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Lhasa, and sometimes spelled Lasa, is the administrative capital of the Tibet Autonomous Region in China. It is located at the foot of Mount Gephel. Traditionally, Lhasa is the seat of the Dalai Lama and the capital city of Tibet, and is one of the highest cities in the world. It is the location of the Potala and Norbulingka palaces (both are included as World Heritage Sites, and in Tibetan Buddhism. The Jokhang in Lhasa is regarded as the holiest centre in Tibet.

Tourist Attractions
Potala Palace
Namtso Lake
Jokhang Temple
Mt. Everest Base Camps
Barkhor Street
Ramoche Temple
Sakya Monastery
Yarlung Zangbo River Canyon
Lake Yamzho Yumco

Tibetan Opera
Tibetan Folk Songs
Tibet Drums

Lhasa literally means "place of the gods", although ancient Tibetan documents and inscriptions demonstrate that the place was called Rasa, which means "goat's place", until the early 7th century.

Lhasa is the administrative capital of the Tibet Autonomous Region in China. The city is home to 3,648,100 people (2021 census data). Its altitude is 3,490 metres (11,450 feet) and the air only contains 68% of the oxygen compared to sea level. It is part of a township-level prefecture, the Lhasa Prefecture, consisting of 7 small counties: Lhünzhub County, Damxung County, Nyêmo County, Qüxü County, Doilungdêqên County, Dagzê County and Maizhokunggar County.

By the mid 7th century, Songtsän Gampo became the leader of the Tibetan Empire that had risen to power in the Brahmaputra River (locally known as the Yarlung River) Valley. After conquering the kingdom of Zhangzhung in the west, he moved the capital from the Chingwa Taktse castle in Chongye county (pinyin: Qonggai), southwest of Yarlung, to Rasa (modern Lhasa) where in 637 he founded the first buildings of the Potala Palace on Mount Marpori. In 641 he founded the Rasa Trulnang or Jokhang. Lhasa soon became not only the religious, but the political centre. Lhasa remained the capital throughout the development of the Tibetan Empire until the reign of Langdarma in the 9th century, when the sacred sites were destroyed and desecrated and the empire fragmented.

In CE 641, Songtsän Gampo, who by this time had conquered the whole Tibetan region, wedded Princess Bhrikuti of Nepal and Princess Wen Cheng of the Imperial Tang court. Through these marriages, he converted to Buddhism and proceeded to build the Jokhang Ramoche Temple in Lhasa in order to house two Buddha statues brought to his court by the princesses. Other building constructed about this time included the nine-storey Pabonka (Pha bong kha) tower and Pabonka Hermitage, and the gompas (temples) of Meru Nyingba, Tsamkhung and Drak Lhaluphuk.

Tang dynasty records noted that Songtsän Gampo's empire was still largely nomadic and he held court in large movable resplendent tents, at least when his court moved about the country. The report by a Chinese ambassador in 672 that the Tibetan Emperor did "not live beneath a roof," was doubtless an exaggeration, and probably intended to belittle the country.However, this was probably based on a simple misunderstanding. We learn from a somewhat later ambassador, who arrived in Tibet in 822 CE, that the Tibetan Emperor had his summer headquarters in a large tent just to the north of Lhasa. It is quite clear that this was just a summer encampment and one can only assume that he spent the freezing winters in one of the many building in Lhasa itself. The description of this royal summer camp, as the Chinese Ambassador saw it, is recorded in the Xin Tangshu 216A :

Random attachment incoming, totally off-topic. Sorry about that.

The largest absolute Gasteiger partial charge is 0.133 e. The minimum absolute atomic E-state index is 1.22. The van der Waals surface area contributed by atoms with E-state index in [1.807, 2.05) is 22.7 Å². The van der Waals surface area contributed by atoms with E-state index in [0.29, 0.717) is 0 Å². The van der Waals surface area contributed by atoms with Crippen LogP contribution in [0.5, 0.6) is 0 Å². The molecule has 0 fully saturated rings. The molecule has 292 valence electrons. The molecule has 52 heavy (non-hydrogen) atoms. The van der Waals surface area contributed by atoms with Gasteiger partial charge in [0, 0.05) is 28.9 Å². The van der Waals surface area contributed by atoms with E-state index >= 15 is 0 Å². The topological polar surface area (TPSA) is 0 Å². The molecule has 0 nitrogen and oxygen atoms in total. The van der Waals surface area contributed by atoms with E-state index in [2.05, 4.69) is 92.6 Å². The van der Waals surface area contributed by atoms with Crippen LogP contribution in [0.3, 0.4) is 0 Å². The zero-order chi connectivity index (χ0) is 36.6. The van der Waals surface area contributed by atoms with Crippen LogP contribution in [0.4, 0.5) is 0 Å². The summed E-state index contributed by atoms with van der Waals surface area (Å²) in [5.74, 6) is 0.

"The valley to the north of the Tsang River (Kyi-chu or Kyi River) is the princely summer camp of the bcan-po. It is surrounded with posts attached together. At an average distance of ten paces [from each other] 100 lances have been set up; in the middle of which is planted a great standard. There are three gates a hundred paces from each other. Armour clad soldiers guard the gates. Sorcerers with caps of bird [feathers] and a girdle of tiger [skins] thumped on drums. Anyone who entered was searched before they were allowed to proceed. In the middle [of the camp] was a high terrace, surrounded with a rich balustrade. The bcan-po was seated in his tent. [There were] dragons with and without horns, tigers, and panthers, all made of gold. [The bcan-po] was dressed in white linen with a rose-coloured muslin cloth tied around his head. He carried a sword encrusted with gold. The Prime Minister was standing on his right, while the Ministers of State were arranged at the foot of the terrace."  

From the fall of the monarchy in the 9th century to the accession of the 5th Dalai Lama, the centre of political power in the Tibetan region was not situated in Lhasa. However, the importance of Lhasa as a religious site became increasingly significant as the centuries progressed.  It was known as the centre of Tibet where Padmasambhava magically pinned down the earth demonness and built the foundation of the Jokhang Temple over her heart.

By the 15th century, the city of Lhasa had risen to prominence following the founding of three large Gelugpa monasteries by Je Tsongkhapa and his disciples. The three monasteries are Ganden, Sera and Drepung which were built as part of the puritanical Buddhist revival in Tibet. The scholarly achievements and political know-how of this sect eventually pushed Lhasa once more to centre stage.

The fifth Dalai Lama, Lobsang Gyatso (1617-1682), conquered Tibet and, in 1642, moved the centre of his administration to Lhasa, which again became both the religious and political capital. In 1645, the reconstruction of the Potala Palace began on Red Hill. In 1648, the Potrang Karpo (White Palace) of the Potala was completed, and the Potala was used as a winter palace by the Dalai Lama from that time onwards. The Potrang Marpo (Red Palace) was added between 1690 and 1694.